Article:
Sunday, December 03, 2006

The Shoddy Game of Political Telephone

In his new book, Bush's War: Media Bias and Justifications for War in a Terrorist Age Professor Jim A. Kuypers precisely articulates my experience of what has gone on in the months and years following 9/11 with regard to the media game of interpreting the President's messages into the narrative they prefer to give to it:
“What has essentially happened since 9/11 has been that Bush has repeated the same themes, and framed those themes the same whenever discussing the War on Terror,” said Kuypers, who specializes in political communication and rhetoric. “Immediately following 9/11, the mainstream news media (represented by CBS, ABC, NBC, USA Today, New York Times, and Washington Post) did echo Bush, but within eight weeks it began to intentionally ignore certain information the president was sharing, and instead reframed the president's themes or intentionally introduced new material to shift the focus.”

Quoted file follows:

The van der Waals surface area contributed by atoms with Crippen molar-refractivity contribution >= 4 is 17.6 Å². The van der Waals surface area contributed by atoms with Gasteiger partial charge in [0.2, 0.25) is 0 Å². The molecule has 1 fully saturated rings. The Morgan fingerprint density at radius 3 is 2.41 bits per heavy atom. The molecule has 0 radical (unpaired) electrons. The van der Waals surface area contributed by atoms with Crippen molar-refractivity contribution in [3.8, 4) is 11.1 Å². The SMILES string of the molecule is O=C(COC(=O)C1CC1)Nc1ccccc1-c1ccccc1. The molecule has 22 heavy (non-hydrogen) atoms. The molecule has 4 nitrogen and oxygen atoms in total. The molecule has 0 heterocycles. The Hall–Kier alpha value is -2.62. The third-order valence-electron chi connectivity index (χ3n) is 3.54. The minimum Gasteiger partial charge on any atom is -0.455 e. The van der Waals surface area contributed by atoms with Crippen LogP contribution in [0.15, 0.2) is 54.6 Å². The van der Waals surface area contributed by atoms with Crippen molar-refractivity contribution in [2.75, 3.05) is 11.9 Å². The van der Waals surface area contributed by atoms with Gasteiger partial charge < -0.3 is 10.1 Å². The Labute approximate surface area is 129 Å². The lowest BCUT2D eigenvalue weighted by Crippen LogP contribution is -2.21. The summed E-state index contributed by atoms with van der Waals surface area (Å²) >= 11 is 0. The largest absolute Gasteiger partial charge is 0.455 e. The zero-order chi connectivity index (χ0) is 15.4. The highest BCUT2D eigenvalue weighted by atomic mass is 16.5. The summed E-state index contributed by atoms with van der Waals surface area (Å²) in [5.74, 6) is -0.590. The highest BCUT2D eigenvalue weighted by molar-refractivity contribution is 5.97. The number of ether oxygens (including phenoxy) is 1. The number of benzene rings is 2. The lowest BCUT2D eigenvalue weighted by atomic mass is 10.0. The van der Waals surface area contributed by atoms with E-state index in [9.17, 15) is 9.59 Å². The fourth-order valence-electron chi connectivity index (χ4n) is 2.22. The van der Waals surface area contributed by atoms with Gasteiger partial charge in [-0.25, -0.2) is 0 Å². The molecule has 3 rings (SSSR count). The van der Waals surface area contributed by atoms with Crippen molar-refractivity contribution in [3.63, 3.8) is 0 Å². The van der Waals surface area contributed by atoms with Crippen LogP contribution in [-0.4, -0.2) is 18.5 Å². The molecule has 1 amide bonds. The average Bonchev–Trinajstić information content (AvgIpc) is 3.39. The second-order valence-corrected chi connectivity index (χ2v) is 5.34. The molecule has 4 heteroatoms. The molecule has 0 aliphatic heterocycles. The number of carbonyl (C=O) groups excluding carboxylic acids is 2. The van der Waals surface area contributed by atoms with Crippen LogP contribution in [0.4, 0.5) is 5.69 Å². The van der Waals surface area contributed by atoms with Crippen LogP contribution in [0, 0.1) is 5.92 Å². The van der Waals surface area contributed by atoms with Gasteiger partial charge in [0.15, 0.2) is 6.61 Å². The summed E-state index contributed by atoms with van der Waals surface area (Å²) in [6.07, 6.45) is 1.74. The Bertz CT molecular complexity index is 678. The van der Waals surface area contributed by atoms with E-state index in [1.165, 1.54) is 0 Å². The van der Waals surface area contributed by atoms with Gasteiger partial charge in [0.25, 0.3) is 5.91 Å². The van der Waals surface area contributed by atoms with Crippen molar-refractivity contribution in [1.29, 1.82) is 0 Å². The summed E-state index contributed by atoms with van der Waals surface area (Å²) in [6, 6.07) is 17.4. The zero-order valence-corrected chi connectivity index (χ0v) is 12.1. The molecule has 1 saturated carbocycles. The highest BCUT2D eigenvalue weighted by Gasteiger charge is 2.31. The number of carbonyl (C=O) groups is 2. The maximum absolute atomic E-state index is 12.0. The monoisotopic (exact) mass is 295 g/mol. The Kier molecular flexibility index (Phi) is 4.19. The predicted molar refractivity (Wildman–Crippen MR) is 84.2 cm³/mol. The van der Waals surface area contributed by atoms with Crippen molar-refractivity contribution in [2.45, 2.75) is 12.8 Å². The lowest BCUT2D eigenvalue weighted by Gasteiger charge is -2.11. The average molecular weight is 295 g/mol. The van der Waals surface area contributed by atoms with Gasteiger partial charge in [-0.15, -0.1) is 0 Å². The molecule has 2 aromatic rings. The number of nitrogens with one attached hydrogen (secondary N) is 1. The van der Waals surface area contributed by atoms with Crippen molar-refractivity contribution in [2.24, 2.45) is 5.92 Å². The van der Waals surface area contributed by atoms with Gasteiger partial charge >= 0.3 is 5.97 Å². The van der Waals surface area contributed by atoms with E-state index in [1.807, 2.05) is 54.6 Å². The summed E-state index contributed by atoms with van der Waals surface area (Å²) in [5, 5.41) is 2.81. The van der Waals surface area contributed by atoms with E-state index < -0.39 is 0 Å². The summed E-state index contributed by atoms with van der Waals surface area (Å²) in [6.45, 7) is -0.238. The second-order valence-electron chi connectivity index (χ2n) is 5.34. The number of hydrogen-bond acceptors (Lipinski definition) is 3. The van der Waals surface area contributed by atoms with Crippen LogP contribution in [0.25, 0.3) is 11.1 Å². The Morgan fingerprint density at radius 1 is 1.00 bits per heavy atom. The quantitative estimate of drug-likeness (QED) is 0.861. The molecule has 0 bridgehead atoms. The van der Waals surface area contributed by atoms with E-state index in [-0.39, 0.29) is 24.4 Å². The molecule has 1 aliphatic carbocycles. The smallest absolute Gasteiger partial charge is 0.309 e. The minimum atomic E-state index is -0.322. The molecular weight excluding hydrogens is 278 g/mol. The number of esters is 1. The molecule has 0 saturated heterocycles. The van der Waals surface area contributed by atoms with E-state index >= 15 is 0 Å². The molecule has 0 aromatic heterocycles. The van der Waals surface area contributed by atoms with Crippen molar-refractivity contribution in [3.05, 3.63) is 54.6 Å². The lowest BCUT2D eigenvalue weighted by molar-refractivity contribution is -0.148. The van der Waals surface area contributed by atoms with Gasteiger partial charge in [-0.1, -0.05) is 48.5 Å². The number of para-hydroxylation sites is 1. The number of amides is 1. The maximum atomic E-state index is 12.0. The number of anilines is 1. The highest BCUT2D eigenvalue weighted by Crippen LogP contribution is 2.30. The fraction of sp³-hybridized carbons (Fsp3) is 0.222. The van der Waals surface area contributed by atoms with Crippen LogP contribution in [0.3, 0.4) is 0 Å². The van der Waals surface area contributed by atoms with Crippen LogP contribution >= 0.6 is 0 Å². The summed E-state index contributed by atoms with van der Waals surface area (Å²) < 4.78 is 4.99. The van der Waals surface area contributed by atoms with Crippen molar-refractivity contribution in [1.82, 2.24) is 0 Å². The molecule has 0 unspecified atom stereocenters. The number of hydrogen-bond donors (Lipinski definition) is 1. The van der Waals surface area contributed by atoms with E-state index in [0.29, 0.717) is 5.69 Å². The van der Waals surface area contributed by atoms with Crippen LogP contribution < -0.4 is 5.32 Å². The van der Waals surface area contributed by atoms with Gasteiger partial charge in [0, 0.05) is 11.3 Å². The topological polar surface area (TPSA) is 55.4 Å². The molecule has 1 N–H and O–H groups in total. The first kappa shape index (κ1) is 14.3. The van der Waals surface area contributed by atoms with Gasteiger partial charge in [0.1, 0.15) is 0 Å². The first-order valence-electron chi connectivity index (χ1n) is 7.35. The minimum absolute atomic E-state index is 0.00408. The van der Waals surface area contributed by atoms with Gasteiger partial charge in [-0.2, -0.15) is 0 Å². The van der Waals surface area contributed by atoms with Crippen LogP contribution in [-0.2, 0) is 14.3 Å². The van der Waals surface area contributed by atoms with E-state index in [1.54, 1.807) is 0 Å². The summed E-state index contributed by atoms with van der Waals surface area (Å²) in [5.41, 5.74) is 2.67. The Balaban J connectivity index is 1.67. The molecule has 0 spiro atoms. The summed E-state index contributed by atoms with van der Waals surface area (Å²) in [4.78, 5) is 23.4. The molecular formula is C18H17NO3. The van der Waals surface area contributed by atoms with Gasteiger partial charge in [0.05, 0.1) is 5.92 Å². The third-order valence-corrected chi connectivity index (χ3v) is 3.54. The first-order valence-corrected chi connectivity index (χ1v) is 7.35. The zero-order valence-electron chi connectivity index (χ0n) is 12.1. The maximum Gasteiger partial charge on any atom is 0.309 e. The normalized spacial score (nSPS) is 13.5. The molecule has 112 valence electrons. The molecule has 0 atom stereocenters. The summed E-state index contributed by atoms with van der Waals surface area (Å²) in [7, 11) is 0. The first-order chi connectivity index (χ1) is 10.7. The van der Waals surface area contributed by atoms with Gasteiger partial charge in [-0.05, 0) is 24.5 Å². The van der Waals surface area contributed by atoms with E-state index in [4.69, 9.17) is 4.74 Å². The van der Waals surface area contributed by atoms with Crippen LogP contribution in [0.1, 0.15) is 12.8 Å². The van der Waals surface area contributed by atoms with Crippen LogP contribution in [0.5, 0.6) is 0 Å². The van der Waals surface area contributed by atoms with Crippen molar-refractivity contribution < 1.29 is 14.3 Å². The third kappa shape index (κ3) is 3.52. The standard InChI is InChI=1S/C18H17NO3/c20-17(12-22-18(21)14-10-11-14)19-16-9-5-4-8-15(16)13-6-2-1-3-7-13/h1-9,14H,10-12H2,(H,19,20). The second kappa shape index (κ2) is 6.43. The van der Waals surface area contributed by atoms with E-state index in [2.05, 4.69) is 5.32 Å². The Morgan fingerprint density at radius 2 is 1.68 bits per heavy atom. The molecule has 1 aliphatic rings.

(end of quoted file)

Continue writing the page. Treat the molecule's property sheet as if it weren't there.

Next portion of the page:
This goes beyond reporting alternate points of view. “In short,” Kupyers explained, “if someone were relying only on the mainstream media for information, they would have no idea what the president actually said. It was as if the press were reporting on a different speech.”

There are plenty of occasions when people I know have disputed points that the President made often and early about both the War on Terror and its subdivision into the War on Iraq - for example about the length of the war, etc.

My understanding of why liberals so often get these points wrong, is because they can't stand listening to the President. Therefore, they didn't listen to the speeches or read them. And instead relied on the media to interpret them for them. So that they only know the points that the media wanted them to understand, and not what the President originally said.

In fact, Kuypers calls the mainstream news media an “anti-democratic institution” in the conclusion.
Of course. The modern media is a very elitist institution that values its power above all things.


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